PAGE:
- Jonathan A C Sterne, professor1,
- Alex J Sutton, professor2,
- John P A Ioannidis, professor and director3,
- Norma Terrin, associate professor4,
- David R Jones, professor2,
- Joseph Lau, professor4,
- James Carpenter, reader5,
- Gerta Rücker, research assistant6,
- Roger M Harbord, research associate1,
- Christopher H Schmid, professor4,
- Jennifer Tetzlaff, research coordinator7,
- Jonathan J Deeks, professor8,
- Jaime Peters, research fellow9,
- Petra Macaskill, associate professor10,
- Guido Schwarzer, research assistant6,
- Sue Duval, assistant professor11,
- Douglas G Altman, professor12,
- David Moher, senior scientist7,
- Julian P T Higgins, senior statistician13
- 1School of Social and Community Medicine, University of Bristol, Bristol BS8 2PS, UK
- 2Department of Health Sciences, University of Leicester, Leicester, UK
- 3Stanford Prevention Research Center, Stanford University School of Medicine, Stanford, CA, USA
- 4Institute for Clinical Research and Health Policy Studies, Tufts Medical Center, Boston, MA, USA
- 5Medical Statistics Unit, London School of Hygiene and Tropical Medicine, London, UK
- 6Institute of Medical Biometry and Medical Informatics, University Medical Center Freiburg, Germany
- 7Clinical Epidemiology Program, Ottawa Hospital Research Institute, Ottawa, Ontario, Canada
- 8School of Health and Population Sciences, University of Birmingham, Birmingham, UK
- 9Peninsula Medical School, University of Exeter, Exeter, UK
- 10School of Public Health, University of Sydney, NSW, Australia
- 11University of Minnesota School of Public Health, Minneapolis, MN, USA
- 12Centre for Statistics in Medicine, University of Oxford, Oxford, UK
- 13MRC Biostatistics Unit, Cambridge, UK
- Correspondence to: J A C Sterne
- Accepted 21 February 2011
The 1997 paper describing the test for funnel plot asymmetry proposed by Egger et al 1 is one of the most cited articles in the history of BMJ.1 Despite the recommendations contained in this and subsequent papers,2 3 funnel plot asymmetry is often, wrongly, equated with publication or other reporting biases. The use and appropriate interpretation of funnel plots and tests for funnel plot asymmetry have been controversial because of questions about statistical validity,4 disputes over appropriate interpretation,3 5 6 and low power of the tests.2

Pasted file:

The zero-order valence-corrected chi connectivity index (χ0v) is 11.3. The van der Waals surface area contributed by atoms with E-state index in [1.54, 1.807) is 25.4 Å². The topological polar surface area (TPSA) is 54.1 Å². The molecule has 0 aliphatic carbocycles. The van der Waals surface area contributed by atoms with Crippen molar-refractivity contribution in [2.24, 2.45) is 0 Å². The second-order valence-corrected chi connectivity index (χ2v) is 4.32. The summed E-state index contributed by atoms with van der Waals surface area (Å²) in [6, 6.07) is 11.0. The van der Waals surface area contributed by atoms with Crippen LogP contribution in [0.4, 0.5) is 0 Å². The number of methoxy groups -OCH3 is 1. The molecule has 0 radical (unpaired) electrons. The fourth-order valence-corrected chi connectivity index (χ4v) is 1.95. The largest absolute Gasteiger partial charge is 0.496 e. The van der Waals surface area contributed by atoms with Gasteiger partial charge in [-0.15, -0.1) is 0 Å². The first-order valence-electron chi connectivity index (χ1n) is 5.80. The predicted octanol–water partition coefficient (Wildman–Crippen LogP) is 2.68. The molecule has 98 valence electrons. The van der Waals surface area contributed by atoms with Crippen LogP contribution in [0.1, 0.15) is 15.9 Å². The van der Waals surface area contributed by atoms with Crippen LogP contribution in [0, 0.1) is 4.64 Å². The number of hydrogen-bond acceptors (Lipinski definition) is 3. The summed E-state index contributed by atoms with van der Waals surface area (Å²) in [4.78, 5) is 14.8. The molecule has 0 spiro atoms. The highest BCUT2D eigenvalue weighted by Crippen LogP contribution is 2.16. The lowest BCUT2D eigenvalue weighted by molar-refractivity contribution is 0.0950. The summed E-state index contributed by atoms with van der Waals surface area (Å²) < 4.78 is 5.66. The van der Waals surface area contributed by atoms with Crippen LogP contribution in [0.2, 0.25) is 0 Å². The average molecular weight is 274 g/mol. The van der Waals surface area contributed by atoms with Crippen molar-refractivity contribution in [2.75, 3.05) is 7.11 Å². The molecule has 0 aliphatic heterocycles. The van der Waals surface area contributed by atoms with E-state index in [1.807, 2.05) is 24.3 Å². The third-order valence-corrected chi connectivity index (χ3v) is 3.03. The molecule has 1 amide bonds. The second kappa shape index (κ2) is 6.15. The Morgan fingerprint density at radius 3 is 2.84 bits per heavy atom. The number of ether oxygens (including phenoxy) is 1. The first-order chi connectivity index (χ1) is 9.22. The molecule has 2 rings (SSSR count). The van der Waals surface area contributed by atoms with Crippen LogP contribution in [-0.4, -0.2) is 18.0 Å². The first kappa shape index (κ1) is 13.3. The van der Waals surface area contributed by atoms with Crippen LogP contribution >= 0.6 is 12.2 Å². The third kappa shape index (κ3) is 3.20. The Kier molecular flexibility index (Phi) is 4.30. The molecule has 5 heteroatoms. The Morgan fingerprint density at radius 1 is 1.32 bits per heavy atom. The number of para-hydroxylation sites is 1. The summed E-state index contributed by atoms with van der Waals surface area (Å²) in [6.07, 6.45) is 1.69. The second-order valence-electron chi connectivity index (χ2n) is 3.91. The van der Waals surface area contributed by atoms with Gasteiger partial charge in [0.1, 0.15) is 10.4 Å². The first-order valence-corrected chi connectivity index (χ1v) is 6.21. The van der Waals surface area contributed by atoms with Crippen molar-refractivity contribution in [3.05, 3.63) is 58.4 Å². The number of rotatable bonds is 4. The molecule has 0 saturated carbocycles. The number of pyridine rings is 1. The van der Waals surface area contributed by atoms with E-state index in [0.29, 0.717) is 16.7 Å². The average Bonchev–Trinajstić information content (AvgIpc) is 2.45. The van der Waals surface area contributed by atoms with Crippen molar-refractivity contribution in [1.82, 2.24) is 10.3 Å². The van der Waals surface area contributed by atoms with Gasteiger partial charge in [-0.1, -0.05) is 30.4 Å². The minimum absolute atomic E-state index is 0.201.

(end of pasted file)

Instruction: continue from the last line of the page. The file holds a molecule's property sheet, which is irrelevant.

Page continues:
This article recommends how to examine and interpret funnel plot asymmetry (also known as small study effects2) in meta-analyses of randomised controlled trials. The recommendations are based on a detailed MEDLINE review of literature published up to 2007 and discussions among methodologists, who extended and adapted guidance previously summarised in the Cochrane Handbook for Systematic Reviews of Interventions.7
What is a funnel plot?
A funnel plot is a scatter plot of the effect estimates from individual studies against some measure of each study’s size or precision. The standard error of the effect estimate is often chosen as the measure of study size and plotted on the vertical axis8 with a reversed scale that places the larger, most powerful studies towards the top. The effect estimates from smaller studies should scatter more widely at the bottom, with the spread narrowing among larger studies.9 In the absence of bias and between study heterogeneity, the scatter will be due to sampling variation alone and the plot will resemble a symmetrical inverted funnel (fig 1⇓). A triangle centred on a fixed effect summary estimate and extending 1.96 standard errors either side will include about 95% of studies if no bias is present and the fixed effect assumption (that the true treatment effect is the same in each study) is valid. The appendix on bmj.com discusses choice of axis in funnel plots.
Implications of heterogeneity, reporting bias, and chance
Heterogeneity, reporting bias, and chance may all lead to asymmetry or other shapes in funnel plots (box). Funnel plot asymmetry may also be an artefact of the choice of statistics being plotted (see appendix). The presence of any shape in a funnel plot is contingent on the studies having a range of standard errors, since otherwise they would lie on a horizontal line.
Box 1: Possible sources of asymmetry in funnel plots (adapted from Egger et al1)
Delayed publication (also known as time lag or pipeline) bias
Location biases (eg, language bias, citation bias, multiple publication bias)
Selective outcome reporting
Selective analysis reporting
Poor methodological quality leading to spuriously inflated effects in smaller studies
Poor methodological design
Size of effect differs according to study size (eg, because of differences in the intensity of interventions or in underlying risk between studies of different sizes)
In some circumstances, sampling variation can lead to an association between the intervention effect and its standard error